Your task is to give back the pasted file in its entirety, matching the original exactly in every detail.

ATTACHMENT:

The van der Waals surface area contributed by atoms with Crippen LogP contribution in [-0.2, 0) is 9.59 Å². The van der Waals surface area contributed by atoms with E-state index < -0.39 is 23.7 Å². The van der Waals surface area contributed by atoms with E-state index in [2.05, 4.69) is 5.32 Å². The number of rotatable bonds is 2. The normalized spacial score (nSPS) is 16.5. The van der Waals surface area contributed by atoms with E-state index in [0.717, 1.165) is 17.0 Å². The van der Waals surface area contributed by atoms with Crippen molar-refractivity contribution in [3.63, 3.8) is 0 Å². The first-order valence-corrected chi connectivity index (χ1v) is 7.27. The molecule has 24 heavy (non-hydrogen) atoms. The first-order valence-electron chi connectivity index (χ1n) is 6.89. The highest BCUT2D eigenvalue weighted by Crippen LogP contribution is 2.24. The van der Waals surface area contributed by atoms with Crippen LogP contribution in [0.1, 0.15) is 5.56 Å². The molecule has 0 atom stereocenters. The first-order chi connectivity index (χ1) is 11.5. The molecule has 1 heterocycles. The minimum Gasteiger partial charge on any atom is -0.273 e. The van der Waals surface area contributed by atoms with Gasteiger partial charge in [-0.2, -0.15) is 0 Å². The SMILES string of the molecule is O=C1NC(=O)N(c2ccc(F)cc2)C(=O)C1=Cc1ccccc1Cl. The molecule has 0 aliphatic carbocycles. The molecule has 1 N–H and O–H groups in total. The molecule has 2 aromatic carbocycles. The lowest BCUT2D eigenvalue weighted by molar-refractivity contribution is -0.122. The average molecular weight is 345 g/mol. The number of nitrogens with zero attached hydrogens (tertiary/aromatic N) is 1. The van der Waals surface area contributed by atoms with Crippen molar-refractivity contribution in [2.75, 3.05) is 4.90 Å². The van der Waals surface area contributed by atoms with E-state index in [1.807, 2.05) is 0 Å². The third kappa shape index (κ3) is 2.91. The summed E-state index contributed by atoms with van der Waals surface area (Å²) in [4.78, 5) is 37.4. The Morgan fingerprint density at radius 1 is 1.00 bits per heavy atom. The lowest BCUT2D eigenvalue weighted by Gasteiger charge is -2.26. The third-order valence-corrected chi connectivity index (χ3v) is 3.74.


The van der Waals surface area contributed by atoms with Crippen LogP contribution in [-0.2, 0) is 9.59 Å². The van der Waals surface area contributed by atoms with E-state index < -0.39 is 23.7 Å². The van der Waals surface area contributed by atoms with E-state index in [2.05, 4.69) is 5.32 Å². The number of rotatable bonds is 2. The normalized spacial score (nSPS) is 16.5. The van der Waals surface area contributed by atoms with E-state index in [0.717, 1.165) is 17.0 Å². The van der Waals surface area contributed by atoms with Crippen molar-refractivity contribution in [3.63, 3.8) is 0 Å². The first-order valence-corrected chi connectivity index (χ1v) is 7.27. The molecule has 24 heavy (non-hydrogen) atoms. The first-order valence-electron chi connectivity index (χ1n) is 6.89. The highest BCUT2D eigenvalue weighted by Crippen LogP contribution is 2.24. The van der Waals surface area contributed by atoms with Crippen LogP contribution in [0.1, 0.15) is 5.56 Å². The molecule has 0 atom stereocenters. The first-order chi connectivity index (χ1) is 11.5. The molecule has 1 heterocycles. The minimum Gasteiger partial charge on any atom is -0.273 e. The van der Waals surface area contributed by atoms with Gasteiger partial charge in [-0.2, -0.15) is 0 Å². The SMILES string of the molecule is O=C1NC(=O)N(c2ccc(F)cc2)C(=O)C1=Cc1ccccc1Cl. The molecule has 0 aliphatic carbocycles. The molecule has 1 N–H and O–H groups in total. The molecule has 2 aromatic carbocycles. The lowest BCUT2D eigenvalue weighted by molar-refractivity contribution is -0.122. The average molecular weight is 345 g/mol. The number of nitrogens with zero attached hydrogens (tertiary/aromatic N) is 1. The van der Waals surface area contributed by atoms with Crippen molar-refractivity contribution in [2.75, 3.05) is 4.90 Å². The van der Waals surface area contributed by atoms with E-state index in [1.807, 2.05) is 0 Å². The third kappa shape index (κ3) is 2.91. The summed E-state index contributed by atoms with van der Waals surface area (Å²) in [4.78, 5) is 37.4. The Morgan fingerprint density at radius 1 is 1.00 bits per heavy atom. The lowest BCUT2D eigenvalue weighted by Gasteiger charge is -2.26. The third-order valence-corrected chi connectivity index (χ3v) is 3.74.